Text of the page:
Fort Trumbull by Seth Eastman
American Revolution (1775 - 1781)
Fort Trumbull occupies a key site in the approaches to New London Harbor. From its position it could fire upon any ship entering the Thames River and work in coordination with Fort Griswold on the Groton side of the river. Work was started on the present site of Fort Trumbull prior to the outbreak of the Revolution in 1775. On October 2nd, 1775 the Connecticut General Assembly ordered that the fort be completed in response to the outbreak of the Revolution. The superintendent of construction was Colonel Erastus Wolcott.
On April 10th, 1776 Commodore Esek Hopkins of the fledgeling United States Navy was asked to emplace cannon at Fort Trumbull. These guns were captured at by the U.S. Marines at Nassau in the Bahama Islands earlier in the war.
Governor Jonathan Trumbull
On July 18th, 1777 Governor Trumbull ordered completion of the fort at New London (which the colony's assembly named after the governor). On March 25th, 1778 Major William Ledyard was placed in command of both Fort Trumbull and Fort Griswold.
Fort Trumbull in 1781 from a map made by a British officer.
The only combat in Fort Trumbull's history happened on September 6th, 1781. This was a diversionary raid to distract American and French forces from Yorktown where the British army surrendered the next month.
Fort Trumbull was garrisoned by only 23 men under the command of Captain Adam Shapley when it was attacked by British forces under the command of the infamous Benedict Arnold. In obedience to Colonel Ledyard's orders "Shapley fired one well-aimed volley, spiked the six guns, and withdrew his men in good order to several whale boats that were tied at the shore. Shapley's men rowed furiously, but by now two British ships were so far up the harbor that the men on their decks could reach the whale boats with musket shot. In fact seven of the men were wounded and one of the boats captured." (From the Connecticut History Series in the New London Historical Society Collection.)
Shapley was later severly wounded defending Fort Griswold and died on February 14th, 1782 at the age of 43.
After seizing Fort Trumbull, the British attacked Fort Griswold on Groton Heights. After a valiant defense, most of the defenders of Fort Griswold were massacered by the British. Letter from Benedict Arnold describeing his attack on Fort Trumbull.
Arnold's forces then attacked on the Groton side of the river and captured Fort Griswold.
Detailed Account of the Attack on Fort Trumbull.
Pension application of a soldier who served at Fort Trumbull during the revolution.
Post Revoultion through War of 1812
Fort Trumbull in 1830
In the 1790's Lieutenant Colonel Stephen Rochfontaine, chief engineer of the United States Army, toured the defenses of New London and recommended that both forts Trumbull and Griswold be retained by the US Army for the defense of New London.
In 1812 the old fort was leveled and replaced by a much stronger work. The second Fort Trumbull was a "second system" fort.
New Fort Trumbull (1839 - 1852)
Fort Trumbull in the Late 1800s.
In 1839 work was begun on a newer "3rd System" fort which stands today. It was primarily constructed of granite (as was the the case of most 3rd system forts in the northern states). The new Fort Trumbulll is five sided but, oddly enough, only has four bastions.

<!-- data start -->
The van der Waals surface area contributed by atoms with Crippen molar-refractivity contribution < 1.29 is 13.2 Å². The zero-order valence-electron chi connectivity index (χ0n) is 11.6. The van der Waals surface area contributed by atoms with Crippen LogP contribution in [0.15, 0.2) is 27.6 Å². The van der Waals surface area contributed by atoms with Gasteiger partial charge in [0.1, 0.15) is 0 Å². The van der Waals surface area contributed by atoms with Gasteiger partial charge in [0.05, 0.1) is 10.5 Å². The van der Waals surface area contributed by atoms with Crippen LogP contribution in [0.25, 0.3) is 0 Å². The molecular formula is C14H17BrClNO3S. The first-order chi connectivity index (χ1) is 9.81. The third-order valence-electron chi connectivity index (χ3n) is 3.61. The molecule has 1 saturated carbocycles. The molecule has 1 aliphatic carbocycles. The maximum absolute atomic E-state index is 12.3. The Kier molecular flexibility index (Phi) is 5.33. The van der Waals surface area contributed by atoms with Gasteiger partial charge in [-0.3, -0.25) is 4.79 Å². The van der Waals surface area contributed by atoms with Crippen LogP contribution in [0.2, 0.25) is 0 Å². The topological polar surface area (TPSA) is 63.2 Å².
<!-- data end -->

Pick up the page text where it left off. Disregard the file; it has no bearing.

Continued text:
George Washington Cullum
(Steel Engraving by A.H. Ritchie)
The engineer in charge of the Fort's construction was Captain George Washington Cullum (1809 - 1892) of the Army Corps of Engineers. Cullum was a West Point graduate and had previously served as an assistant engineer at Fort Adams under the tutelage of Colonel Joseph Totten.
Cullum, like his contemporaries in the Corps of Engineers, was a man of many talents and interests. His military career spanned five decades during which he served as both a civil and military engineer and as chief of staff to Major General Henry Halleck who had served as Commanding General of the Army from 1862 to 1864. He served as Superintendent of West Point from 1864 to 1866.
The new fort was completed in 1852 and still stands today. It is a small but significant example of fortification architecture and engineering.
Civil War (1861 - 1865)
On July 14th, 1861 the 14th Infantry Regiment was organized at Fort Trumbull. The 14th Infantry was a "super sized" Regular Army regiment with 24 companies instead of the usual 10. Fort Trumbull served as the regiment's recruiting depot where troops were trained and organized before being sent to the front.
During the war units of the 14th Infantry served mostly in Virginia and fought in numerous battles and campaigns. Among the most noteworthy were the Peninsular Campaign, Manassas, Antietam, Fredericksburg, Gettysburg, The Wilderness Campaign, the siege of Petersburg. More about the 14th Infantry. History of the 14th Infantry "Golden Dragons".
Major General John F. Reynolds
Early in the war the fort was commanded by Lieutenant Colonel John F. Reynolds of the 14th Infantry. Reynolds was later promoted to the rank of major general and fell at the battle of Gettysburg on July 1st, 1863.
Of course, adjustment to military life by new recruits was not easy for some. The letter below, from 1862, tells of the difficulties faced by them.Fort Trumbull, Conn.,
To the Editor of the Hartford Courant – Sir – Cannot something be done whereby the men now remaining at this post can get their town bounties without so much delay and difficulty? They enlist in the old regiments, and come here expecting to get their money as soon as they have been examined by the surgeon. They are examined and passed, and then they are told they must wait a little while. Well, they wait. Meantime their families are needing money. By-and-by they get a furlough to go home for three days and see about it. When they get there they learn that they must have a certificate, and they must occupy several days more in getting this and sending it on. Others learning this carry a certificate with them. But now the mode of procuring the bounty is changed. They must wait until rolls are sent on to Hartford to the Adjutant General. All this takes time, and a great deal of time too. I know of the wife of one of our recruits being turned from her boarding place while her husband was waiting for his bounty. Is not there some way by which the men can be paid their bounty more promptly? I wish you would speak about it in your paper. q. e. s